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Talking Teaching: managing and matching mutual expectations with ICE

01 Jul 2019 | Duncan Cross Duncan Cross is the programme leader for the PGCert Teaching and Learning in Higher and Professional Education, as well as supervising research students, at the University of Bolton. He is also a Principal Fellow of the Higher Education Academy. Here he talks about using a communication model seen in clinical practice for framing conversations with learners.

I have a fairly broad teaching and learning background, having taught in HE contexts in the UK, overseas and in work-based contexts and all of these experiences have often led me to a pragmatic view in my undertakings, using what I learn/learned from my various roles to support learning and teaching. Transferring what I knew about a communication model in a clinical context to working with students and managing and matching their expectations in an HE context seemed like a ‘no-brainer’. 

I first came across the health belief model and the Ideas, Concerns and Expectations (ICE) model working with colleagues in the NHS whilst working with refugee health care professionals and international medical graduates on training programmes for clinical communication skills. Over a number of years, I had heard anecdotes around the use and misuse of the model with patients in managing their expectations and had an opportunity to try the model in a completely different context, initially with learners on postgraduate research programmes, though this has been used with learners on undergraduate programmes as well. This led to me doing a TEDx Talk in 2017 on how we can use the model and that was then  used for university-wide student inductions.

The ICE model is often taught and used as a unidirectional tool to gather information and build a picture of a person’s perceptions, fears, and anticipated solutions or barriers to their current situation. With this information, the listener would offer a response from our perspective to manage their expectations.  This can be very top down and can lead to expectations being mismanaged or ignored. A true dialogue doesn’t necessarily occur, and at times a checklist approach is used to ‘ICE’ the person and manage them in a formulaic way rather than using it to gain valuable insight into perceptions.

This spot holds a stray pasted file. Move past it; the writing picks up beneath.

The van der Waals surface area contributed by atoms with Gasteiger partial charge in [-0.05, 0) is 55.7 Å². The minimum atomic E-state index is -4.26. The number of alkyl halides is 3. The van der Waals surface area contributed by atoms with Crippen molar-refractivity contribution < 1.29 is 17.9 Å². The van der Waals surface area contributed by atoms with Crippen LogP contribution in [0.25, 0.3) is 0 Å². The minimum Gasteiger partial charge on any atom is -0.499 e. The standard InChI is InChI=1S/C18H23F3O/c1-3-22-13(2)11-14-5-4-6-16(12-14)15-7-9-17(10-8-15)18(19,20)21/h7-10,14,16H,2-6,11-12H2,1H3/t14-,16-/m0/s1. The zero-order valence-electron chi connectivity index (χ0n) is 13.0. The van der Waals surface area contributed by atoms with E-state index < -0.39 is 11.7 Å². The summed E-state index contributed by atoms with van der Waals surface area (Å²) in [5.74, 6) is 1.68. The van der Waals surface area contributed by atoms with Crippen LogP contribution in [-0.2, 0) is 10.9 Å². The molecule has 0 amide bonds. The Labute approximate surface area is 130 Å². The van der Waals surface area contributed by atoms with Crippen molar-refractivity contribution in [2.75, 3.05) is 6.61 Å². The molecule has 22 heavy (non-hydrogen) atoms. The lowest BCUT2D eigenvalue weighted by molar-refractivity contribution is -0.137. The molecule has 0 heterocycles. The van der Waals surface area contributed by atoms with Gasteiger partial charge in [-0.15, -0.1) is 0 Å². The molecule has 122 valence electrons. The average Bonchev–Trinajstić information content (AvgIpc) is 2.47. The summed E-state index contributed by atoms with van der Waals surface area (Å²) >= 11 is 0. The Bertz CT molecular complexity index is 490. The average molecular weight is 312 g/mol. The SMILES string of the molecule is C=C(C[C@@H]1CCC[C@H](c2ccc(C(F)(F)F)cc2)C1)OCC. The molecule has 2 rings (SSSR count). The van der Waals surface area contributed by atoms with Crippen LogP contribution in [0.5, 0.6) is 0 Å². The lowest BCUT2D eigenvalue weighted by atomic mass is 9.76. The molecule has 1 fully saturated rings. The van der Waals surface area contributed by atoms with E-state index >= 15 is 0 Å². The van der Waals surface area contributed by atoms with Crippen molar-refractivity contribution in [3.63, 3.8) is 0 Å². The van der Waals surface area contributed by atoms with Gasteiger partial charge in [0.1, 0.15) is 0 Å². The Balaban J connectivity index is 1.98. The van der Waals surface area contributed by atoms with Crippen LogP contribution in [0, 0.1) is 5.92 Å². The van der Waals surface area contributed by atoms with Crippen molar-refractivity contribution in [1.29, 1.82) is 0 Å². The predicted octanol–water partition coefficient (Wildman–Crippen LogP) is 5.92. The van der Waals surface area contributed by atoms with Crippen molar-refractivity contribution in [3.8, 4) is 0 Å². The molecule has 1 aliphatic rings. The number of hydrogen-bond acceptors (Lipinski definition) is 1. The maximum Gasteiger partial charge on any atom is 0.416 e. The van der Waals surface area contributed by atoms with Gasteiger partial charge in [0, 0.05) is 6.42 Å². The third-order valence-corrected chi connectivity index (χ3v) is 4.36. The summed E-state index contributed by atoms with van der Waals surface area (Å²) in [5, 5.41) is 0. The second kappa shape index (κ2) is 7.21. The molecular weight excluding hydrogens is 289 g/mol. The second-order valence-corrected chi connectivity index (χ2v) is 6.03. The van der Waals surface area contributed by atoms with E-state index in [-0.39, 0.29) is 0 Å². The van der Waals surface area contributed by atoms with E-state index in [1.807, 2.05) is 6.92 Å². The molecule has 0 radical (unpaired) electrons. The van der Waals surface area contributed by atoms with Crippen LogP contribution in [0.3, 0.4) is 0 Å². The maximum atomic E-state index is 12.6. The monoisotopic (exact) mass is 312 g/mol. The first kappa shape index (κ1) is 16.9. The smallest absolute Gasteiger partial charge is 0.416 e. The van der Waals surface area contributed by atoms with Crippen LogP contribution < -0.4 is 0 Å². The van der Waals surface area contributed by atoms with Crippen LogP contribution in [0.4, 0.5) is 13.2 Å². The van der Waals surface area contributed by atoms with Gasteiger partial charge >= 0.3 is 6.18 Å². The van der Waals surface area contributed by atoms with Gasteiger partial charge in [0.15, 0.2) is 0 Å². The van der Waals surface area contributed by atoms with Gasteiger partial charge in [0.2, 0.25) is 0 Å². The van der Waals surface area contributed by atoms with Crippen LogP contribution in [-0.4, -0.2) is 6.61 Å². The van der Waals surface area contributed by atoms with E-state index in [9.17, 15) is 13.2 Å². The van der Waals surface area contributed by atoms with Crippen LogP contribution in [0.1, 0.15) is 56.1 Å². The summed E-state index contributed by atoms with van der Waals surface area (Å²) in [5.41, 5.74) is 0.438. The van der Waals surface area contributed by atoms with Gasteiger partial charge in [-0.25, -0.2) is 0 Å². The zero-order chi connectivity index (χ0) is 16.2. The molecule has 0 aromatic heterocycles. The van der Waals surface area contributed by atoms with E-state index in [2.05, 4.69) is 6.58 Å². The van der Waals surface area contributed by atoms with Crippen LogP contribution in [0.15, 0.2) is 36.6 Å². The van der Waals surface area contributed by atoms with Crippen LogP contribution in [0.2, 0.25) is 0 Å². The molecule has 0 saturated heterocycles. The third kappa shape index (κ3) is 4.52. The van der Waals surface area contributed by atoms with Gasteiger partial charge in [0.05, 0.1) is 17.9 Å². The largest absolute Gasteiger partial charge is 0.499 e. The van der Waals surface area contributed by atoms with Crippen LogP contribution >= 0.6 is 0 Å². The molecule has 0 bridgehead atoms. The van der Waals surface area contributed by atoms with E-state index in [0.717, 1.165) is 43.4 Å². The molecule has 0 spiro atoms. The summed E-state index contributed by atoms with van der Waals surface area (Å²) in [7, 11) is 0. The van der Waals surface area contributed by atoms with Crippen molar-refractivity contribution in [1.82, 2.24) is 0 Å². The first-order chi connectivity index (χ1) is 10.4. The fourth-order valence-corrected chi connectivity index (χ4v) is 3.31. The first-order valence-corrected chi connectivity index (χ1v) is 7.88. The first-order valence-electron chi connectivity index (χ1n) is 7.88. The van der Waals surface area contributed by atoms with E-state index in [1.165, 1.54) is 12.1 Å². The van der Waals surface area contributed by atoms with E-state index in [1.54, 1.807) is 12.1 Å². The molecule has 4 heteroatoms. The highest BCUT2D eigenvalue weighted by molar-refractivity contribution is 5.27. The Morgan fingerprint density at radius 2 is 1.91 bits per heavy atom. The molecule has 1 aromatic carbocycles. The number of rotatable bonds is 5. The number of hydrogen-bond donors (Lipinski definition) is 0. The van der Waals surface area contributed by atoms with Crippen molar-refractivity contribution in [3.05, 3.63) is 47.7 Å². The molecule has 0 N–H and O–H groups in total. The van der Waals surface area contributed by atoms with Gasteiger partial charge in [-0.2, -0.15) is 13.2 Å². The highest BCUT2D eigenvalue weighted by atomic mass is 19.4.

In a health context, this can translate to a doctor managing a patient’s expectations of a diagnosis. In education, we can translate this to a tutor managing a learner’s expectations. And I’m sure that as you’re reading this, you can think of a time that you have been managed in a conversation and left completely dissatisfied with the outcome, and other times when you’ve had a really positive experience.

Personally, I believe that if we truly want to get more out of the conversation and move away  from that unidirectional tool then we need to share it and make it clear that we are framing a conversation  around ‘Idea, Concerns, and Expectations’ and move away from 'I' and start using 'we' in the conversations we have with our learners. 

I have used this in tutorials with students and framed a conversation with the following questions

Idea – What do we think a degree/PhD journey looks like?

Concern – What do we think are the main challenges for gaining a degree?

Expectations – What do we think we should be getting out of our time here

By framing the questions in this way we can open the conversation to equal power distribution with the participants, but we are also making it clear that we may agree or disagree on our perspectives. By creating the space for discussion, we are able to engage in a dialogue about our Ideas, Concerns and Expectations and manage them together to come to a shared understanding. 

That shared understanding might be that ‘we don’t agree about things’, and that is ok to a point. If a learner’s understanding of the expectations of a degree is misplaced, we are able to guide them to resources and support much more easily if they understand why we are referring them to a service. By having that open conversation, we are able to move from managing expectations to matching expectations, which can lead to clearer communications and help us to gain insight into different perspectives.

For me the beauty of using the model in a more open way is that anyone can initiate the discussion when they are unclear about a situation because let’s face it, it’s not always the learners’ expectations that need managing or matching.

More information about how I use the ICE model can be found here and My TEDx talk can be found here:



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